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Neurourology

Neurourology is a specialized branch of urology that involves the diagnosis and management of urinary conditions caused due to neuropathic disorders. Neurologists have significant experience in diagnosis and treatment of neurogenic bladder characterized by failure to control bladder function due to underlying neurological conditions, such as multiple sclerosis, spinal cord injuries, spina bifida, cerebral palsy, stroke, and Parkinson’s disease.

"Urology"

Diseases and conditions

  • Overactive Bladder: Overactive bladder is a chronic condition characterized by a frequent, uncontrolled, and sudden urge to urinate. The patients may also experience urinary incontinence, which involves the involuntary loss of urine. The doctor may perform urodynamic testing, urine analysis, cystoscopy, ultrasound, and CT scan to diagnose an overactive bladder.
  • Underactive Bladder: Patients with underactive bladder may experience prolonged bladder emptying or cannot completely void the bladder within a normal duration. The other symptoms of an underactive bladder include recurrent urinary tract infections and straining during urination. Causes of the underactive urinary bladder may be neurogenic, age-related, myogenic, or side effects of certain medications.
  • Urinary Incontinence: Patients with urinary incontinence have a loss of bladder control of varying severity. The severity ranges from occasional unintentional loss of urine during coughing, sneezing, or laughing to having a sudden and uncontrolled urge to urinate that does not allow the patient to reach the toilet in time. Causes of temporary urinary incontinence may be the intake of chocolates, artificial sweeteners, high doses of vitamin C, caffeine, alcohol, and certain medications. Persistent causes of urinary incontinence include childbirth, menopause, enlarged prostate, pregnancy, aging, urinary obstruction, neurological conditions, and prostate cancer.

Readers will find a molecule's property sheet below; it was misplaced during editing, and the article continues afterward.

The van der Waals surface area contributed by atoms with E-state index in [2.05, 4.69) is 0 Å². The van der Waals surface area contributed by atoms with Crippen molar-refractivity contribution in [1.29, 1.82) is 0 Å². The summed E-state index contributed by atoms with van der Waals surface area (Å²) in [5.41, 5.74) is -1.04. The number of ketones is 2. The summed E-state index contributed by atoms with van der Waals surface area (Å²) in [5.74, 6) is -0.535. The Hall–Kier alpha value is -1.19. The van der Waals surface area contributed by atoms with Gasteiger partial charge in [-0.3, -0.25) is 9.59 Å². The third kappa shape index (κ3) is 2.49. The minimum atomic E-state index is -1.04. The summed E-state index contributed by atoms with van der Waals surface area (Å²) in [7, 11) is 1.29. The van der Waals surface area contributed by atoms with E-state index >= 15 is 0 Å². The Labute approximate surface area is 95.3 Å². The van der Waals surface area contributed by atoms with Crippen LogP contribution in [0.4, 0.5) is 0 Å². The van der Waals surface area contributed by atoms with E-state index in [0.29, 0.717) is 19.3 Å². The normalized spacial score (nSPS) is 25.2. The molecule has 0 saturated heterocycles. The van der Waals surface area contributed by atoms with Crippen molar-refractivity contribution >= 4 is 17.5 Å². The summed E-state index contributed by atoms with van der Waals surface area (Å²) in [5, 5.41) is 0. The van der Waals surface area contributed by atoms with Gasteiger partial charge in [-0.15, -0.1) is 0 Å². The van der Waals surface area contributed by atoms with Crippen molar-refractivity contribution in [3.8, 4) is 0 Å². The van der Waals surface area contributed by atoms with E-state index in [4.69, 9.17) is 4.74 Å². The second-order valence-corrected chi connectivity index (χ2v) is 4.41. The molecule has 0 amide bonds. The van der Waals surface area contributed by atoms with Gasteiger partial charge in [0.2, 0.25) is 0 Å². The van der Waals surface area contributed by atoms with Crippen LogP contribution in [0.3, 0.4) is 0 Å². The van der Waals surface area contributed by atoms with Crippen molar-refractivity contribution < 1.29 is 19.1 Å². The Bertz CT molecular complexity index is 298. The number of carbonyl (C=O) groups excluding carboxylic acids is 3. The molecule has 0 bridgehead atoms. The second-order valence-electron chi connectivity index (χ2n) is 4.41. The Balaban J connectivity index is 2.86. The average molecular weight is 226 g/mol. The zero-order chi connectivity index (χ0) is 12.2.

Procedures and treatments

  • Medical Management: Medical management of an overactive bladder includes pelvic floor physical therapy, medications, nerve stimulation, and Botox injection. Patients with underactive bladder may be treated with medications, double voiding technique, triggered reflex voiding technique, indwelling catheterization, clean intermittent self-catheterization, and suprapubic catheterization. There are various non-invasive therapies for the management of urinary incontinence. It includes behavioral techniques, pelvic muscle floor exercises, medications, electrical stimulation, and medical devices (urethral inserts and pessary). Interventional therapies for urinary incontinence include Botox injections, bulking agent injections, and nerve stimulators.
  • Surgical Management: Surgery is recommended in patients with overactive bladder if non-invasive therapies do not relieve the symptoms. Surgical interventions for urinary incontinence include bladder neck suspension, sling surgery, artificial urinary sphincter implantation, and prolapse surgery.

Faq's

The types of urinary incontinence include stress incontinence, overflow incontinence, urge incontinence, functional incontinence, and mixed incontinence.

Causes of overactive bladder are:

  • Nerve damage: Damage to the bladder-controlling nerve due to various conditions, such as radiation therapy, herniated discs, multiple sclerosis, Parkinson's disease, and stroke, may cause an overactive bladder.
  • Abdominal trauma: Women may have weakened pelvic muscles due to pregnancy and childbirth, leading to an overactive bladder.
  • Infections: Urinary tract infections may irritate the urinary bladder, resulting in an overactive bladder.
  • Medications: Drugs, such as diuretics, increase the urinary volume and cause the bladder to leak.
  • Menopause: Certain hormonal changes in women after menopause, such as reduced estrogen levels, may cause an overactive bladder.
  • Excessive weight: Extra weight on the abdomen puts pressure on the bladder, which might cause an overactive bladder.